The US and UK governments don’t think so, which is certainly understandable, and let’s not get too political – however, the current model just doesn’t make sense. So instead of discussing whether ISBNs should be buried, we should be putting our efforts into building another system, and putting the currently outdated model to rest.

Comments

  1. M.C. Simon

    I saw Ricardo’s post in Linkedln and came here to read the entire article.
    Thank you for taking your time writing it.
    It is a subject that interests me from some time. Writing for the moment ebooks, I already decided to don’t waste money on ISBN, but it’s a comfortable feeling knowing that others are thinking about it also.
    Thanks again. I will follow both websites because you provide useful information.

    1. Ricardo Fayet

      Thanks a lot for the kind words, M.C.
      We have been putting a lot of effort in terms of content over at the Reedsy blog (and here) so it’s good to know people find it useful!

  2. noah genner

    Just to add a little clarity…

    The tracking of sales for electronic formats and the tracking of ISBNs, and their associated metadata, are not the same thing. They are related…sort of.

    The registering, and acquisition, of an ISBN for a particular work, or format of a work, is done through an ISBN agency – Bowker in the US, Nielsen in the UK, Library and Archives Canada in Canada, etc… In some countries you pay to acquire an ISBN and in some you don’t. Usually you need to provide some metadata either at the time of registering and/or later when you want get the book ‘discovered’. Some of those same ISBN agencies also run services to aggregate that metadata and make it available to the industry (ecommerce site, bookstores, libraries, research, etc.). They usually, but not always, sell this information.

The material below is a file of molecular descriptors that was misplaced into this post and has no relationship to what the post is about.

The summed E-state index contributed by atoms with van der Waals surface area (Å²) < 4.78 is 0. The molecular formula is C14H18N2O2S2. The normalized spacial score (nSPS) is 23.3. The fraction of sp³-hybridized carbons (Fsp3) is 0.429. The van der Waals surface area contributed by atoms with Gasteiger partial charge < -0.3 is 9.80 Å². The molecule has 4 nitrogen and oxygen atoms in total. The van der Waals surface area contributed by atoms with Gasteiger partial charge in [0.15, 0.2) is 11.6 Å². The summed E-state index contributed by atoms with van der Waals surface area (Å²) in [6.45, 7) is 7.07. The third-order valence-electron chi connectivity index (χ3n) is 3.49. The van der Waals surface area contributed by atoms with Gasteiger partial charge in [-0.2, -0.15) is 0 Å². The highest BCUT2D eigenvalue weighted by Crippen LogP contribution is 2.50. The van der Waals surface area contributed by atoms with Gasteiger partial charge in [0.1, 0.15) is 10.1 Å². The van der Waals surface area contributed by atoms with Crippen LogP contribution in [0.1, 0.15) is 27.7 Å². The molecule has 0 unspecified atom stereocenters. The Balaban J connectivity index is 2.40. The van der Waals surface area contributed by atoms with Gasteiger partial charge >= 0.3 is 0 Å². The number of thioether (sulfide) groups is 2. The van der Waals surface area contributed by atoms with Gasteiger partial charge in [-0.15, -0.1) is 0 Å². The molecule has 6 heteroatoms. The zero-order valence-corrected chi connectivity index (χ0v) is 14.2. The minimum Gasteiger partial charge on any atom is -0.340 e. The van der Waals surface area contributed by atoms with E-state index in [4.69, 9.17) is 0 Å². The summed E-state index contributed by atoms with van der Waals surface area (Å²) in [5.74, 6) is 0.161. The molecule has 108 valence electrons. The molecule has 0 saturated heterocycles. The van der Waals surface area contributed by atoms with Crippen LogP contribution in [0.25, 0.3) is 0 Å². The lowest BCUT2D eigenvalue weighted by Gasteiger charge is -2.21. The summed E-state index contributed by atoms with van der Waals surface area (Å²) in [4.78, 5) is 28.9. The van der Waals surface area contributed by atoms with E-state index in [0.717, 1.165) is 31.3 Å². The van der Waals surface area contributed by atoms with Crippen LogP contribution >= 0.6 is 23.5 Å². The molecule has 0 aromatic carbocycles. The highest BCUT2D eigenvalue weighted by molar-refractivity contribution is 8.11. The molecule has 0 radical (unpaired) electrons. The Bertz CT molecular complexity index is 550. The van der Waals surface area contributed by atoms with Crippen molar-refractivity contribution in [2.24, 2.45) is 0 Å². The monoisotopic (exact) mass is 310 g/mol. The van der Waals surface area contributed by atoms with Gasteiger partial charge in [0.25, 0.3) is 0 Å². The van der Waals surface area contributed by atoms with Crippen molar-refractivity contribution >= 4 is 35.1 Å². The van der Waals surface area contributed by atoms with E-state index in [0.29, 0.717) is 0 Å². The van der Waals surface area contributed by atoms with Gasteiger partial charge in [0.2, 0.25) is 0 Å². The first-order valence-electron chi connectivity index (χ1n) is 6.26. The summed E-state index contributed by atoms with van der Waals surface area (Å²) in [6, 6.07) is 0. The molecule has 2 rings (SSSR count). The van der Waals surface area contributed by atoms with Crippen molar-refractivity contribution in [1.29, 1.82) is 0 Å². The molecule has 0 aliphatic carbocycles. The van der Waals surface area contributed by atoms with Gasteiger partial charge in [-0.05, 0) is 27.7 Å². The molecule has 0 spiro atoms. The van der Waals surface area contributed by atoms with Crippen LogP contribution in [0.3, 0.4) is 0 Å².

Some of the same companies that monitor book sales are also the same ones that issue ISBNs (ie. Nielsen), but not every company that issues ISBNs monitors sales. They are separate activities from one another.

    So, these agencies/companies do have ‘intelligent business models’ and do exactly what you are suggesting. I think you may be suggesting that author/publishers shouldn’t have to pay for the acquiring ISBNs? A very good suggestion.

    1. Ricardo Fayet

      Thanks for the clarification, Noah, it’s definitely welcome as it’s hard to put down all those dynamics into 500-ish words.

      I’ve taken the example of Nielsen and Bowker because they’re the two main ISBN agencies (UK and US) and because both are similar in their business model. They do indeed sell the data as I suggest they should do in the article. What I also say, however, is that they are bound by a non-for-profit regulation on ISBN-related book data collection and sale. And this pushes them to adopt a business model where they make authors/publishers pay. Instead, they should be able, imo, to profit from the ISBN, and:
      1- Make it free for authors and publishers to acquire ISBNs
      2- Sell the data for a higher price

      The current business model is not intelligent because, as they make authors/publishers pay to have data collected on them, many simply don’t do it. This means that the overall collected data is totally unreliable. Which, of course, means it’s not sell-able, because no one believes in it anymore. That’s the devil’s circle they’re in atm.

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  5. Peter Rogers

    The problem here is that the ISBN wasn’t introduced for the purpose of tracking sales, but, in part, to enable bookstores to find where to order a book not held in stock, subject to a customer request for that book. This is long before e-books came into existence. It is therefor wrong to argue that ISBNs should be scrapped because they don’t do something they weren’t designed to do.